Review: Pierce The Veil – Selfish Machines

Sergio reviews Pierce The Veil’s Selfish Machines.

Artist Name: Pierce The Veil
Album Name: Selfish Machines
Year: 2010
Genre: Post-Hardcore/Experimental Rock

The mere mention of the word ‘experimental’ immediately scares off many listeners. Let’s be honest, not many people can appreciate the intricate nature of technical musicianship, blurring of genres or unconventional song structures – some people just like to know what they’re getting and nothing too fancy, much like buying men’s underwear or tupperware. Despite this, I must stress that Pierce The Veil’s Selfish Machines isn’t your stereotypical experimental record, featuring owl noises or atmospheric sounds recorded underneath the highway bridge. Instead it’s a carefully constructed album, which still contains many infectious vocal hooks and musical spots to please sing-along fans (have a listen to ‘Bulletproof Love’ to see what I mean). Think of Selfish Machines as a meeting of minds between My Chemical Romance (prior to The Black Parade era) and Protest The Hero – also, for fans of A Day To Remember, Jeremy McKinnon makes a guest appearance on the track ‘Caraphernelia’; it’s pretty wicked!

Selfish Machines is like an apocalyptic noise explosion of complex sounds and grandeur; the record just feels and sounds so big! So often reviewers discuss the texture and tone of a song or album and the importance of listening to something that captivates all your senses and allows you to “feel it” – this is where Pierce The Veil’s Selfish Machines succeeds. You’ll hear a track, such as ‘The New National Anthem’, which begins with a classical guitar intro and then gets turned into a emotional rocking number, while a track like ‘Besitos’ begins with some lead work reminiscent of AC/DC’s ‘Thunderstruck’ and eventually crescendos to a piano-driven chorus – the album paints many colours and emotions, it’s almost like walking into a musical gallery.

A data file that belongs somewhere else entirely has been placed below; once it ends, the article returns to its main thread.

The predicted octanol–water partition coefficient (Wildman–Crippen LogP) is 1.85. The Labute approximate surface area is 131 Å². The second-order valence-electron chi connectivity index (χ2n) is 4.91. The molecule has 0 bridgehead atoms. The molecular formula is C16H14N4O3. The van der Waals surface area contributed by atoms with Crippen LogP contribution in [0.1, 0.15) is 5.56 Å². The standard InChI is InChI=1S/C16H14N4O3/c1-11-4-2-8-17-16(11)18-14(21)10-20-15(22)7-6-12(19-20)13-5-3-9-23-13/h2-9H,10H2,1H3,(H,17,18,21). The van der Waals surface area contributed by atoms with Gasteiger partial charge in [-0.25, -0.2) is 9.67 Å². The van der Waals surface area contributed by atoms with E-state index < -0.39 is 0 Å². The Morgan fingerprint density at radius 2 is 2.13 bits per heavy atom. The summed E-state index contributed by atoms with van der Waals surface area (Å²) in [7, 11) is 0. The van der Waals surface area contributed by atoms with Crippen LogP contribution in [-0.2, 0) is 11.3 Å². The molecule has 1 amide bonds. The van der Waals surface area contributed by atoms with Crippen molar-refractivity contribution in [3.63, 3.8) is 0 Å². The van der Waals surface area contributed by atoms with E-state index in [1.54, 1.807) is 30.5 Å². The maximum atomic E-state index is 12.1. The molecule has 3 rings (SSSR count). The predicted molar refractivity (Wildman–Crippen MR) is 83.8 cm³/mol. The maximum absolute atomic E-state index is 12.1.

On the negative side, Vic Fuentes’ voice might put off a few people – personally, I enjoy it, but I could understand if someone said he’s a bit too whiny or piercing (no pun intended).

Pierce The Veil possess the same panache that makes Protest The Hero so enjoyable. Despite its sing-along value, there’s almost a zero chance that any of these tracks will hit the radio– but that’s cool with me. Let the radio keep Justin Bieber, while I’ll gladly have Pierce The Veil’s Selfish Machines on my iPod.

Best Tracks: ‘Besitos’, ‘Caraphernelia’, ‘The New National Anthem’, and ‘Disasterology’


- Sergio Pereira

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Written by Sergio Pereira